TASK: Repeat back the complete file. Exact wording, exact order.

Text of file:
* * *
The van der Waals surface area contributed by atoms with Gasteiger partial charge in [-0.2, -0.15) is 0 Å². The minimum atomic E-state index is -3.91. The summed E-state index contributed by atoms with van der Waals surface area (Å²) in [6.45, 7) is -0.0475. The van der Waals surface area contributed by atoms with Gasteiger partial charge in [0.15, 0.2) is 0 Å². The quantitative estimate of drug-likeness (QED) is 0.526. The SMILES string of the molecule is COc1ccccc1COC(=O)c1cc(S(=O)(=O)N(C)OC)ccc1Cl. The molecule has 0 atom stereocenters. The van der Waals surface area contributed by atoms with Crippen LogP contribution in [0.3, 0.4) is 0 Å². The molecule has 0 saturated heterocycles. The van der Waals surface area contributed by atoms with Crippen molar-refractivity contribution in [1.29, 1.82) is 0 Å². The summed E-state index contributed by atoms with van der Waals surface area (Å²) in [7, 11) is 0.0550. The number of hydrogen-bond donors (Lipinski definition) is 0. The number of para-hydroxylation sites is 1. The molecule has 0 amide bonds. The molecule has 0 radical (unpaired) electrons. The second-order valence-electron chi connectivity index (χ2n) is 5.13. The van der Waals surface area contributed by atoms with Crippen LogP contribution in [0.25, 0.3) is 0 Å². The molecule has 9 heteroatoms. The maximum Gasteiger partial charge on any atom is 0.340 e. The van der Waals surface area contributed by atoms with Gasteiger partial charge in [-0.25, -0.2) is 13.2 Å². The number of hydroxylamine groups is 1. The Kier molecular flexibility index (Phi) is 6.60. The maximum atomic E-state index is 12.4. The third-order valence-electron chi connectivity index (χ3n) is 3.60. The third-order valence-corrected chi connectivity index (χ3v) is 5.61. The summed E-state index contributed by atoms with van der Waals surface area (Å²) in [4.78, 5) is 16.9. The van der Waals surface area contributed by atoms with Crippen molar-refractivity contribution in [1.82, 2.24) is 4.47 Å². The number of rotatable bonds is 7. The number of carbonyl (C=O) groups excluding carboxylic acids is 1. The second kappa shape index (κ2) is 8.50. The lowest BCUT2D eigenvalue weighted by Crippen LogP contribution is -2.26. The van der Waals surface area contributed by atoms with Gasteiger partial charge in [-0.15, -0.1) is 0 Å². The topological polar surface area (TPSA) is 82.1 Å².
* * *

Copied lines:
The van der Waals surface area contributed by atoms with Gasteiger partial charge in [-0.2, -0.15) is 0 Å². The minimum atomic E-state index is -3.91. The summed E-state index contributed by atoms with van der Waals surface area (Å²) in [6.45, 7) is -0.0475. The van der Waals surface area contributed by atoms with Gasteiger partial charge in [0.15, 0.2) is 0 Å². The quantitative estimate of drug-likeness (QED) is 0.526. The SMILES string of the molecule is COc1ccccc1COC(=O)c1cc(S(=O)(=O)N(C)OC)ccc1Cl. The molecule has 0 atom stereocenters. The van der Waals surface area contributed by atoms with Crippen LogP contribution in [0.3, 0.4) is 0 Å². The molecule has 0 saturated heterocycles. The van der Waals surface area contributed by atoms with Crippen molar-refractivity contribution in [1.29, 1.82) is 0 Å². The summed E-state index contributed by atoms with van der Waals surface area (Å²) in [7, 11) is 0.0550. The number of hydrogen-bond donors (Lipinski definition) is 0. The number of para-hydroxylation sites is 1. The molecule has 0 amide bonds. The molecule has 0 radical (unpaired) electrons. The second-order valence-electron chi connectivity index (χ2n) is 5.13. The van der Waals surface area contributed by atoms with Crippen LogP contribution in [0.25, 0.3) is 0 Å². The molecule has 9 heteroatoms. The maximum Gasteiger partial charge on any atom is 0.340 e. The van der Waals surface area contributed by atoms with Gasteiger partial charge in [-0.25, -0.2) is 13.2 Å². The number of hydroxylamine groups is 1. The Kier molecular flexibility index (Phi) is 6.60. The maximum atomic E-state index is 12.4. The third-order valence-electron chi connectivity index (χ3n) is 3.60. The third-order valence-corrected chi connectivity index (χ3v) is 5.61. The summed E-state index contributed by atoms with van der Waals surface area (Å²) in [4.78, 5) is 16.9. The van der Waals surface area contributed by atoms with Crippen molar-refractivity contribution in [1.82, 2.24) is 4.47 Å². The number of rotatable bonds is 7. The number of carbonyl (C=O) groups excluding carboxylic acids is 1. The second kappa shape index (κ2) is 8.50. The lowest BCUT2D eigenvalue weighted by Crippen LogP contribution is -2.26. The van der Waals surface area contributed by atoms with Gasteiger partial charge in [-0.15, -0.1) is 0 Å². The topological polar surface area (TPSA) is 82.1 Å².